The plan would seek new ways of moving homeless people living on the streets along San Diego Bay, most appear to be between the USS Midway Aircraft Carrier Museum and Cesar Chavez Park
The Port would work with the Downtown San Diego Partnership, which already has a similar program in place.
The next step would be to get involved with the Work Your Way Home program, in which homeless people are given a bus ticket to a relative's home.
The bus ticket program requires participants to agree to follow-up checks after three, six and nine months. The report says about 300 people have taken advantage of the program over the past two years, with only a few returning to the streets.
The Work Your Way Home program, which is run by the Downtown San Diego Partnership, also plans to set up more donation spots where people can donate money to help homeless people.
So far, port staffers said revenue from donation stations had been minimal, but the awareness they've created has resulted in increased giving elsewhere.
The Port District -- which includes Chula Vista, Coronado, Imperial Beach, National City and San Diego -- counted 943 people living along the tidelands in August. About half were contacted by the Alpha Project, and 138 males and 40 females agreed to go to shelters, the report says.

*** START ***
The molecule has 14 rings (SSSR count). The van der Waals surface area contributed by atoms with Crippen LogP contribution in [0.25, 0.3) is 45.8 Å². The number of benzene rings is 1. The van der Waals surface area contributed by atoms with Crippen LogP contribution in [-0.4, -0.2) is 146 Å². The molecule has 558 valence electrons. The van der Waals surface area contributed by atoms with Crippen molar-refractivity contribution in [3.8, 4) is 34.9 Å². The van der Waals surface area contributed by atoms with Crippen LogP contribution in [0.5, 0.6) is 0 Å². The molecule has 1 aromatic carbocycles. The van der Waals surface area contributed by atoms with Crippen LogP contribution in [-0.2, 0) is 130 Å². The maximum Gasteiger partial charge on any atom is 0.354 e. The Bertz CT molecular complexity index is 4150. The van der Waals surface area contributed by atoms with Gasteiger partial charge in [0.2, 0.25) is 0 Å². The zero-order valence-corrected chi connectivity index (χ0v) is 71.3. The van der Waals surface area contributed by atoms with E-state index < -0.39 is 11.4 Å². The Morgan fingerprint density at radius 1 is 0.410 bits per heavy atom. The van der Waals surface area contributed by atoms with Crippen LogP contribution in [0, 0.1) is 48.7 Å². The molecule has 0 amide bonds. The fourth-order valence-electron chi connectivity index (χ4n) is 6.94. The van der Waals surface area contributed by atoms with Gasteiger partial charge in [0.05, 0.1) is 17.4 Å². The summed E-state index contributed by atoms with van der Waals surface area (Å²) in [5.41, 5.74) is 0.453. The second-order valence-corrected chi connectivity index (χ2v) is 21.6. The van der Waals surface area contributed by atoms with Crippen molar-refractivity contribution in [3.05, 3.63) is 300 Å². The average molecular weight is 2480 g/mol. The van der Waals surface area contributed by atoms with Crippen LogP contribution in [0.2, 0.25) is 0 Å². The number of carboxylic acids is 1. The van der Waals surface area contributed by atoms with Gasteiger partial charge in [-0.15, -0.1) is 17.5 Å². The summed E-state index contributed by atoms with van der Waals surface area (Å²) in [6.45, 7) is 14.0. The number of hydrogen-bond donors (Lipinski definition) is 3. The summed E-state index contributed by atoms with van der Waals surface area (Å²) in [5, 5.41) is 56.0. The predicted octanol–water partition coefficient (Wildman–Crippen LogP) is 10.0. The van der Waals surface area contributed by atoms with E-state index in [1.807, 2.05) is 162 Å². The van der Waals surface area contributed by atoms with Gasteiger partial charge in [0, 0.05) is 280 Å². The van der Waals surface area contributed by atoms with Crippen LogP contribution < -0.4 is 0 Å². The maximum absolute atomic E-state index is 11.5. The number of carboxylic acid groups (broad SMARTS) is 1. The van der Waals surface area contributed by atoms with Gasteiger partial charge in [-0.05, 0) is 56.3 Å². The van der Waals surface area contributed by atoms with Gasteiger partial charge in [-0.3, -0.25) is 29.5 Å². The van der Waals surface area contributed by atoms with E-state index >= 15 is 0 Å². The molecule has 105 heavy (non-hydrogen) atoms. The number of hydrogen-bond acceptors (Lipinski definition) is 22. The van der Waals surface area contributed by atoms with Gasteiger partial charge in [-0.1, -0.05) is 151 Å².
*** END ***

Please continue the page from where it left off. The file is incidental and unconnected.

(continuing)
The Alpha Project, a non-profit organization with a mission to address homelessness and support programs to get people off the streets, supports the proposed plan.
According to the Alpha Project President Bob McElroy, they offer help and opportunities for men and women who find themselves “trapped” in San Diego.
“Instead of just giving them a ticket, we have them do community service work and clean up the community to earn their bus ticket to get home,” McElroy said. "It's a win-win for everybody, community is better off and these guys get to go home."
The commissioners took no action after hearing the report Tuesday, and staffers said they would continue to research partnership programs.